Valentine's Day isn't just for romance
The other day I asked a friend about his favorite Valentine's Day memory, and he said he didn't have one.
That bothered me because I think everyone should have at least one positive memory from the holiday, but maybe there is too much pressure on people – especially guys – to follow the commercialized norm and buy their sweethearts expensive flowers, candy and gifts.
I have another friend who wrote an entire blog entry devoted to why she dislikes Valentine's Day, and I think most of her negative opinion had to do with the way the holiday can make people who aren't in relationships feel even more lonely.
But the day doesn't necessarily have to be about a romantic dinner for two or gaudy, overpriced stuffed animals.
I think it should be like most of the other holidays we celebrate – a time to slow down and show your loved ones that you appreciate them.
When I was a kid, my family didn't do things like go to the movies or take summer vacations to the beach.
But my parents really went all out for holidays, including birthdays, Easter and Valentine's Day.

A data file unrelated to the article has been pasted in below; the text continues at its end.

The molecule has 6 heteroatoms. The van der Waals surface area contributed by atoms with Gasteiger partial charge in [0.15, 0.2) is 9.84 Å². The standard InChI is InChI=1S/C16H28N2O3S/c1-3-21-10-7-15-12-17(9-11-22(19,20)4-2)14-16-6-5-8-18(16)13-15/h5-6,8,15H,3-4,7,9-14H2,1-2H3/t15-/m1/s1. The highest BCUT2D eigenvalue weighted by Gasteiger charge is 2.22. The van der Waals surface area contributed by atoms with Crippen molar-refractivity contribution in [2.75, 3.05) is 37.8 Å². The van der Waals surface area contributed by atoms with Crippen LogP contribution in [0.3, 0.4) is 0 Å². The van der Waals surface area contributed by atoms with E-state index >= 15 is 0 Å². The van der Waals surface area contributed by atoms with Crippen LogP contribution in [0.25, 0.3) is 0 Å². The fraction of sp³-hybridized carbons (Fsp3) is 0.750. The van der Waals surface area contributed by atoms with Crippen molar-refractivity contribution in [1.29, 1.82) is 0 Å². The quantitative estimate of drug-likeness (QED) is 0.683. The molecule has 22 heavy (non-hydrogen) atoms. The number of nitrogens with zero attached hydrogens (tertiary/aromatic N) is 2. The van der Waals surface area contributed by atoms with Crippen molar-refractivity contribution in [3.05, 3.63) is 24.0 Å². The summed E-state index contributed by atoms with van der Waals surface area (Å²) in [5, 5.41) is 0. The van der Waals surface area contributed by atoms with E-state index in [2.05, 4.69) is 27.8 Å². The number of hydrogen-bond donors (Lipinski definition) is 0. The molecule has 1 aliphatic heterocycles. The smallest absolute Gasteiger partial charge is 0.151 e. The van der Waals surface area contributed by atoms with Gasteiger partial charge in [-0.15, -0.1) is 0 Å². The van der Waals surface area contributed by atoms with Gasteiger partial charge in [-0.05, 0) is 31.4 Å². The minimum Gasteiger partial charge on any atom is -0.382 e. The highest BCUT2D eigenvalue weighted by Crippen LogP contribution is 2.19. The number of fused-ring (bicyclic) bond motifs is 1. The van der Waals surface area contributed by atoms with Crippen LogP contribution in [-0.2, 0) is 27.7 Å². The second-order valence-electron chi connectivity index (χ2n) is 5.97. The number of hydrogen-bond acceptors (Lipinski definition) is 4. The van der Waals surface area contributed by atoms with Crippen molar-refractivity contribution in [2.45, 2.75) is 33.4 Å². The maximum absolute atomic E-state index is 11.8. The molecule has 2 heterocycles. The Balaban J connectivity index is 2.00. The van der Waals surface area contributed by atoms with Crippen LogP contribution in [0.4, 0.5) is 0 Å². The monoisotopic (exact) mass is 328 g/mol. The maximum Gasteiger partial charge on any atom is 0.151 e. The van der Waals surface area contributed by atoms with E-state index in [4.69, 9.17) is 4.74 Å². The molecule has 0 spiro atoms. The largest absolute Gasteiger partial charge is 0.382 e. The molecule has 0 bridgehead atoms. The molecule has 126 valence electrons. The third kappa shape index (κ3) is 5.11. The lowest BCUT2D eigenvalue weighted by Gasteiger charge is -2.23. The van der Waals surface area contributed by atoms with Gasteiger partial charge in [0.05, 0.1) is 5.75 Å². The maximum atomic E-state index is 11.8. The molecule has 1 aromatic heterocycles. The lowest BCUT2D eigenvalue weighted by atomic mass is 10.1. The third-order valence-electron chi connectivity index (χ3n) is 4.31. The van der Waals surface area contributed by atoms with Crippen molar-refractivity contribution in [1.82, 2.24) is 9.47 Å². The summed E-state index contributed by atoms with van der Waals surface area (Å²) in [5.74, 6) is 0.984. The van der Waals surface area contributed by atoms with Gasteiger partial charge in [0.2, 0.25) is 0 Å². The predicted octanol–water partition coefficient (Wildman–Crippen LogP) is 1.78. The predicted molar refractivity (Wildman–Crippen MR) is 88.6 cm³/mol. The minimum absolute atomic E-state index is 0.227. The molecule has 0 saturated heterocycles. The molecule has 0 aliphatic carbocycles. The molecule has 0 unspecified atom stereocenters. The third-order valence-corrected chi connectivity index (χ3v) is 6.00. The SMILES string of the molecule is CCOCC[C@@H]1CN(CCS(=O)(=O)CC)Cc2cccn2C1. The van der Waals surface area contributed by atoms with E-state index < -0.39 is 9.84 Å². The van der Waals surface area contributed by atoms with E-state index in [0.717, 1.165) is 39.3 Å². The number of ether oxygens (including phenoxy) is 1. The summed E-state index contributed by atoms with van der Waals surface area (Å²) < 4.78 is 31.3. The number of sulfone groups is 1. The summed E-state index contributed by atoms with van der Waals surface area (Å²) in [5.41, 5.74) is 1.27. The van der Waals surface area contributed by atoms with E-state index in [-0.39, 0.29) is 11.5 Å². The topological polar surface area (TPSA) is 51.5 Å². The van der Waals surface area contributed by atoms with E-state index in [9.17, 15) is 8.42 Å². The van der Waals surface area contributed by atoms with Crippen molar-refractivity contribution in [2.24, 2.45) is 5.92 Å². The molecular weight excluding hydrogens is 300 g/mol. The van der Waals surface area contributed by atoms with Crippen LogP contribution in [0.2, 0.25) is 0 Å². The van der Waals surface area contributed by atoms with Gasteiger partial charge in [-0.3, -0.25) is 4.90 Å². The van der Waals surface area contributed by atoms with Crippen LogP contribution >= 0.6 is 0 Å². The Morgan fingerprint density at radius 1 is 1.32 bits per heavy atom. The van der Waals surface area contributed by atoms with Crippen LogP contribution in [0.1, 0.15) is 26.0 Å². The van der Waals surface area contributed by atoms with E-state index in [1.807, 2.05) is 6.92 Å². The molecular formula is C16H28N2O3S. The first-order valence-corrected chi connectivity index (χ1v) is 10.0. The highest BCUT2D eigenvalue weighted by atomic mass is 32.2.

I think I looked forward to Valentine's Day even more than my birthday because on that day my younger sister and I would get off the school bus, speed down our gravel driveway and burst into the house to find goodies waiting for us on the kitchen table.
Each of us always received a multi-colored helium balloon, card and a large heart-shaped box of candy, and there might have been a small teddy bear, too.
So even if you're not dating or married, you can still use the holiday as an excuse to remind your family and friends how much you love them with a heartfelt voicemail, personalized greeting card or even a box of those heart-shaped candies with the messages on them.
After all, love doesn't have to be restricted to only couples and married people.